“Let Your Speech Be Always With Grace”
In reply to his “friends,” Job said:
Doubtless you are the people,
and wisdom will die with you!
But I have a mind as well as you;
I am not inferior to you.
Who does not know all these things?
Job's pain incited his friends to come to his side, but not with warmth, care and love. Instead, they went on and on about how he must have done something that was so bad, it brought all this pain into his life.
Job's frustration boiled over from time to time, causing him to speak frankly with his friends. That's what we are reading in the above text.
What can we learn?
We should never speak to people in a demeaning manner. Apparently Job's friends spoke as if they were “the people,” and as if, upon their death, wisdom would die! Further, it seems they spoke down to Job so arrogantly, they implied that Job wasn't as smart as they were; thus prompting Job to say in his defense, “I have a mind too!”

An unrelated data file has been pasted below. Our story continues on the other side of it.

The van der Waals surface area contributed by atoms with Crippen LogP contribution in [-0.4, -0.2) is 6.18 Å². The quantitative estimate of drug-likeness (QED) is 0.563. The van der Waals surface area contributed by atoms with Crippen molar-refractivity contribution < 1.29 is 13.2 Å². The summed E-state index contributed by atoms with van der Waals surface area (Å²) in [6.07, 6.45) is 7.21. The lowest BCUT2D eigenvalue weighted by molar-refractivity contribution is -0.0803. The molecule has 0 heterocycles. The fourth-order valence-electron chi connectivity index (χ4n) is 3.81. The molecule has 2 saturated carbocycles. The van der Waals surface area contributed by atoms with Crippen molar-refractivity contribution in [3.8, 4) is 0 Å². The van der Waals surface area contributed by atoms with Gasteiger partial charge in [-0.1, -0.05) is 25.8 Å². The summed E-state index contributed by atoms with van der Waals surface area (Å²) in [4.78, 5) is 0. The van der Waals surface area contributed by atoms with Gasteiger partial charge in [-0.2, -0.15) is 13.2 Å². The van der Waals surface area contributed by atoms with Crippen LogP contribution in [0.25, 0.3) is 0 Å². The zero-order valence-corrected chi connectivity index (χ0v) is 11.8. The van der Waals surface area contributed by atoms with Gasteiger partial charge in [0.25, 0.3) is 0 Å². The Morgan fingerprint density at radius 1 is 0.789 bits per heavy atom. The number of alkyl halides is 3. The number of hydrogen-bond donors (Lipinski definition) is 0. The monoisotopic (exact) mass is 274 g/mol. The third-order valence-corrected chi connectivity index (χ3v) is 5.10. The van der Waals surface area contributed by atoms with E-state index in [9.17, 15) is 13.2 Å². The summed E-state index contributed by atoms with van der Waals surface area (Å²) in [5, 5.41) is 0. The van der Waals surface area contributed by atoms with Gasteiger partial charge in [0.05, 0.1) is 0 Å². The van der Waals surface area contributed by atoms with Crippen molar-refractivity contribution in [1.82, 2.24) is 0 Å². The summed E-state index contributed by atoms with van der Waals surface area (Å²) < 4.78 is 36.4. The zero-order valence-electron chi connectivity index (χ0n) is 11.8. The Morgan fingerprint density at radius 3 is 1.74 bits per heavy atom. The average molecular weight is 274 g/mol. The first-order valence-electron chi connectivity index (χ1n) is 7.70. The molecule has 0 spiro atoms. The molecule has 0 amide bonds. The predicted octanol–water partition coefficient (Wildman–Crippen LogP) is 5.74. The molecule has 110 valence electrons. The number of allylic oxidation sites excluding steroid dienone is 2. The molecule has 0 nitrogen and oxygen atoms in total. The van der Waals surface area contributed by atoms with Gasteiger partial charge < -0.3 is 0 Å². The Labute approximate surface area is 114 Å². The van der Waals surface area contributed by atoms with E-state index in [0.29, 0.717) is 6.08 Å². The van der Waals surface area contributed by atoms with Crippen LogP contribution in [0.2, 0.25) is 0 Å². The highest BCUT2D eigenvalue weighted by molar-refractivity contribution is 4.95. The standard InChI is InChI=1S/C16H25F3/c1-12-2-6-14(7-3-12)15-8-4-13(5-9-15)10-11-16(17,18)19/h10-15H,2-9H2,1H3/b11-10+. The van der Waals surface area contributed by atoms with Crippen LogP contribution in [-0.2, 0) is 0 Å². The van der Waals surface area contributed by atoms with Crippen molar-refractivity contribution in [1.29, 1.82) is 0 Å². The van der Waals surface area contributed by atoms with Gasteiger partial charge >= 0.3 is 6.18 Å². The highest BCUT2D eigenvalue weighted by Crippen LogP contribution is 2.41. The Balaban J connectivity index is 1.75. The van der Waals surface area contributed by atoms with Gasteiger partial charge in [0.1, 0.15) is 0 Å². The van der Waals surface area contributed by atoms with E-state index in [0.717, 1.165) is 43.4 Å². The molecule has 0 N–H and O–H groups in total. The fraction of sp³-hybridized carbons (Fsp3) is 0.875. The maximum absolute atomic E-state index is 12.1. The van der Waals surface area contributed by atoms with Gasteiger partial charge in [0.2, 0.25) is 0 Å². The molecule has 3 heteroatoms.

No matter what we perceive people have done, and no matter how clear we believe we need to be, demeaning speech is never justified.
Fortunately my parents were very careful to teach me this. Through example and with direct admonitions they trained us to avoid demeaning speech. We were not allowed to call people, “stupid” or “idiots.”
It is not helpful! We cannot “win” people, train people and help people while we demean them and berate them. The object of all speech should be, to help, not hurt; to educate, not denigrate.
“Let your speech always be with grace, seasoned with salt, that you may know how you ought to answer each one,” (Col. 4:6).
Sometimes we may be justified in thinking about people with this typical response: “You think you are so smart. Not so much. I have a mind too!” Let's be careful to not provoke such thoughts in those we speak to.
By Warren E. Berkley
The Front Page
From Expository Files 18.10; October 2011